Results are expressed as mean±SEM. Student’s t tests or ANOVA with Dunnett’s or Tukey-Kramer post-tests were used to determine the statistical significance of the effects of glucose or Ang II at one time point using the Prism software (GraphPAD). Blots from kinase assays were quantified in the linear range on a densitometer (SCISCAN 5000; US Biochemical). Electrophoretic mobility shift assay (EMSAs) were quantified on a PhosphorImager using the ImageQuant software.
Treatment of VSMC With HG Leads to Activation of ERK1/2, JNK, and p38 MAPKs
Porcine VSMC were treated for various time periods with HG (25 mmol/L). Control cells were cultured in NG (5.5 mmol/L). Treatments of <24 hours were under serum-free conditions, whereas treatments of >24 hours were in the presence of serum followed by a 24-hour serum-depletion period before the kinase assays. Figure 1A⇓ shows that HG treatment for 1 hour increased ERK1/2 activity as measured with the in-gel kinase assay. This effect remained elevated up to 6 hours. Results from multiple experiments indicated that the stimulatory effect after 1 hour of HG treatment was significantly greater than the effect after 1 hour in NG (3.2±0.4-fold over NG, P<0.01; see bar graph in Figure 1E⇓). The HG-induced increase in ERK activity decreased after 6 hours, and by 24 hours, values had returned to basal levels. Cells maintained in NG for these same time periods did not show any increase in ERK activity (results not shown).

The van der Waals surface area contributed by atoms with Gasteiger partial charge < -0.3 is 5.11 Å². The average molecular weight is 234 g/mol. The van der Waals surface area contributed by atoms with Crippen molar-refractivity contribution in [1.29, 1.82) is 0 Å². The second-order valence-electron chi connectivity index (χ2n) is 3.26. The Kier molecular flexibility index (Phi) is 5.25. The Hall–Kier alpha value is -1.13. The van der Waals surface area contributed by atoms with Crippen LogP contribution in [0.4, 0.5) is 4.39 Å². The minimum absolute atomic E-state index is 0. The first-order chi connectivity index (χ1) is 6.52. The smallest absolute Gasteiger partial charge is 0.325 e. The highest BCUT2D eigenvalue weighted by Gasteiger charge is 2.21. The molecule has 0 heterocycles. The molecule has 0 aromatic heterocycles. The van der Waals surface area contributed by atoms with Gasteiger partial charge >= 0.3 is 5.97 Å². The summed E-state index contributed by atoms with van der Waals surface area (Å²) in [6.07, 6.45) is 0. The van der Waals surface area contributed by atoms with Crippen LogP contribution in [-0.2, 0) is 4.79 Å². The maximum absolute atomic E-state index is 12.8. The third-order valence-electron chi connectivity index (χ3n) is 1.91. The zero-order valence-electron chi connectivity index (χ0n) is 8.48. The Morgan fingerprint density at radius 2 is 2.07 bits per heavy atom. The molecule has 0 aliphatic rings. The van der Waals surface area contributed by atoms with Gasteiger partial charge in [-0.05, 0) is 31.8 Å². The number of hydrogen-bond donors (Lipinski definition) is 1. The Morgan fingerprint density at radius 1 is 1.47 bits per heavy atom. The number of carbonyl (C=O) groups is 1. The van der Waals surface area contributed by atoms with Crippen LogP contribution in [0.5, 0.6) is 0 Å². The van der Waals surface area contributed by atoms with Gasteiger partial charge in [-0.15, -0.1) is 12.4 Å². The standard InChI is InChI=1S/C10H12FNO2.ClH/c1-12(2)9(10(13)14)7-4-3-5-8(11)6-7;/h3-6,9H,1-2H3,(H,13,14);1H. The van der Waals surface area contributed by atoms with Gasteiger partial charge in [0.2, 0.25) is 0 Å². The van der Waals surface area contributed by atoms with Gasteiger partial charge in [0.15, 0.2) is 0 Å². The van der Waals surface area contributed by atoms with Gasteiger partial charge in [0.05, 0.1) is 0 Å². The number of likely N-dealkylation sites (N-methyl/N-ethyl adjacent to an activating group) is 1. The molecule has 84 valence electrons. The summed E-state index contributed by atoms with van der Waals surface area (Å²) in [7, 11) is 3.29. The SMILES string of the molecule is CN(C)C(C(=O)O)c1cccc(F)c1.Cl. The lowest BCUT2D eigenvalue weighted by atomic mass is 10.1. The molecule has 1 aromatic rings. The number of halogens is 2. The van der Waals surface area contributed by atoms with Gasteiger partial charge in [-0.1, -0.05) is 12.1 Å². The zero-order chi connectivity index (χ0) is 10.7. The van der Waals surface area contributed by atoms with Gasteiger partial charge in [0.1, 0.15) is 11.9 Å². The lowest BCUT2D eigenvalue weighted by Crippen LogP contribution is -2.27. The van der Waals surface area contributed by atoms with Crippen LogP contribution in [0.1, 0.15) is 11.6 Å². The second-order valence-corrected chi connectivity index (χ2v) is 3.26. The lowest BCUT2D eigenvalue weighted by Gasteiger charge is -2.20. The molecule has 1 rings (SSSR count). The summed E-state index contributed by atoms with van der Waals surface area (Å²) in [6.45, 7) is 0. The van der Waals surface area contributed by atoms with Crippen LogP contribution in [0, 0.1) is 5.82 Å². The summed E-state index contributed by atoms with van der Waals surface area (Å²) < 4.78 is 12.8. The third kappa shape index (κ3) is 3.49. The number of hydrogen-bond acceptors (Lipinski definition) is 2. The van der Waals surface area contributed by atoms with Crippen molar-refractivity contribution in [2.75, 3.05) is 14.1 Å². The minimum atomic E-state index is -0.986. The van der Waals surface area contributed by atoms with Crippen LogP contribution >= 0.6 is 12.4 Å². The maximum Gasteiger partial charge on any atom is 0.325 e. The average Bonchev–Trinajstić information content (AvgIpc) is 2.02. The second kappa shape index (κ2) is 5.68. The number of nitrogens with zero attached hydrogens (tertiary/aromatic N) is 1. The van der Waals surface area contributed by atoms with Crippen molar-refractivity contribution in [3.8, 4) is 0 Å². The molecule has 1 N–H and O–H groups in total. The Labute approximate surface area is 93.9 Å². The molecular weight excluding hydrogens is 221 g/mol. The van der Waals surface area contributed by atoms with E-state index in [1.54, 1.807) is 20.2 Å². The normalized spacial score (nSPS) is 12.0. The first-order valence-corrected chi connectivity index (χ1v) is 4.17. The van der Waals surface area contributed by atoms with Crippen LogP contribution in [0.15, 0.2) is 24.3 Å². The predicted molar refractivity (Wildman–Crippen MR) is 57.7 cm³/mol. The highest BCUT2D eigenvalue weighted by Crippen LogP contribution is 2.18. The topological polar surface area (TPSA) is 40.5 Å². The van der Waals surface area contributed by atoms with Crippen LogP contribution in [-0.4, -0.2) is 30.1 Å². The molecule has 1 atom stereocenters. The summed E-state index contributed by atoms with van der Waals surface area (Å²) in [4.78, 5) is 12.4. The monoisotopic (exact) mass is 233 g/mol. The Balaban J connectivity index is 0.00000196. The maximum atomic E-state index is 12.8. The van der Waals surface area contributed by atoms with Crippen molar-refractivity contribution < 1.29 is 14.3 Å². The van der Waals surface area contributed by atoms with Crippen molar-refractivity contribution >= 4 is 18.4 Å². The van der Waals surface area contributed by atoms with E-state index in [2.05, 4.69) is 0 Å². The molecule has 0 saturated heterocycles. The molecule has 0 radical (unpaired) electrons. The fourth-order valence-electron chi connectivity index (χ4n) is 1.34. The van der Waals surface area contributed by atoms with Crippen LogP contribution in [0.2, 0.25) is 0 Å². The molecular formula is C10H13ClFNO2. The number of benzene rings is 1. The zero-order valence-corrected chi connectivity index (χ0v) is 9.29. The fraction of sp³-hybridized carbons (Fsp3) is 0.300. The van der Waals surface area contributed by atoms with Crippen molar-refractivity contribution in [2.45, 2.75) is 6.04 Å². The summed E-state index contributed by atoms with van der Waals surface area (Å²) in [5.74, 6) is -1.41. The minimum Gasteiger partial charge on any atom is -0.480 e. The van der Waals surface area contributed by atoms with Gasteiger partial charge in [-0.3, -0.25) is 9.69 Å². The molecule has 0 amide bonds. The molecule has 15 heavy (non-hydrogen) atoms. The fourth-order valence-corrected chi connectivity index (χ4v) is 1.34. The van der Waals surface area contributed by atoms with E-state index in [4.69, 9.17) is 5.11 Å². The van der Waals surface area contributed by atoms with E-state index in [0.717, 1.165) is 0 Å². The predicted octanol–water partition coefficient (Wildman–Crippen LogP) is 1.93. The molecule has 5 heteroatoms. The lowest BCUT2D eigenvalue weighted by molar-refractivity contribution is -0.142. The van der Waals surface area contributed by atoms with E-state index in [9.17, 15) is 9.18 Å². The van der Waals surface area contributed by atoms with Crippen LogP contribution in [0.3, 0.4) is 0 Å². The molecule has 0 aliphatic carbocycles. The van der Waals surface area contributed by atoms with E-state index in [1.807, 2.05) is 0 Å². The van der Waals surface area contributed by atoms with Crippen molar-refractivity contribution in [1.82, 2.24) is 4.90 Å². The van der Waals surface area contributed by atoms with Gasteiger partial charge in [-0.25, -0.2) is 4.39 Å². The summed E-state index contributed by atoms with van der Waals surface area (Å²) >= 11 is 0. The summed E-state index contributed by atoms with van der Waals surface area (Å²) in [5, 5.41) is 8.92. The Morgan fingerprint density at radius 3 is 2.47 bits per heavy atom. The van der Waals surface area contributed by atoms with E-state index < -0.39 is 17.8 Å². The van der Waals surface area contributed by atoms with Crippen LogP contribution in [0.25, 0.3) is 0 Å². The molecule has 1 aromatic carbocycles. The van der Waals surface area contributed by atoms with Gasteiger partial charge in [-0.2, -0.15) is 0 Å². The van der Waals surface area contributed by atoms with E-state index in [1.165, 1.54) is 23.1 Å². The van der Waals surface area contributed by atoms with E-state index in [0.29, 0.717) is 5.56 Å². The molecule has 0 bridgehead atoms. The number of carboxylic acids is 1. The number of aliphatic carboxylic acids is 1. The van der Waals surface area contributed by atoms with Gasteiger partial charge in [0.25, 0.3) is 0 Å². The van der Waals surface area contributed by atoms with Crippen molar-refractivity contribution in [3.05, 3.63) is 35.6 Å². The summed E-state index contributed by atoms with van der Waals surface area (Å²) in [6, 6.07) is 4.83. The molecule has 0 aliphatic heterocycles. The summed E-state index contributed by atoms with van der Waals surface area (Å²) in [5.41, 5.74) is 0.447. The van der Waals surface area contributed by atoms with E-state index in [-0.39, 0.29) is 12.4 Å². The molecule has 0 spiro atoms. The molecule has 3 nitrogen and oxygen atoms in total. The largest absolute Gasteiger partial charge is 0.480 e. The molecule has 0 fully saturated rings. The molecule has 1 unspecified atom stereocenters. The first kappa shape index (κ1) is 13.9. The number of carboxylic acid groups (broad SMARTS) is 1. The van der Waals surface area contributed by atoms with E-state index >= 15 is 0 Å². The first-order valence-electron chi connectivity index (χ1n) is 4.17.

Figure 1B⇑ shows the effect of short-term HG addition on JNK activity in the porcine VSMC. Here, HG markedly increased JNK activity as early as 30 minutes. This effect peaked at 1 hour and remained elevated for 1.5 hours (2.9±0.2-fold over NG after 1 hour of HG, P<0.001; see Figure 1E⇑). Cells in NG alone at these time periods showed no change in JNK activity relative to time zero (results not shown). The stimulatory effect of HG on JNK was lost at the 24- to 72-hour time period (see also Figure 2D⇓), similar to ERK. Furthermore, no increase in JNK activity was seen in cells treated for time periods of HG treatment ranging from 5 days to several weeks (results not shown).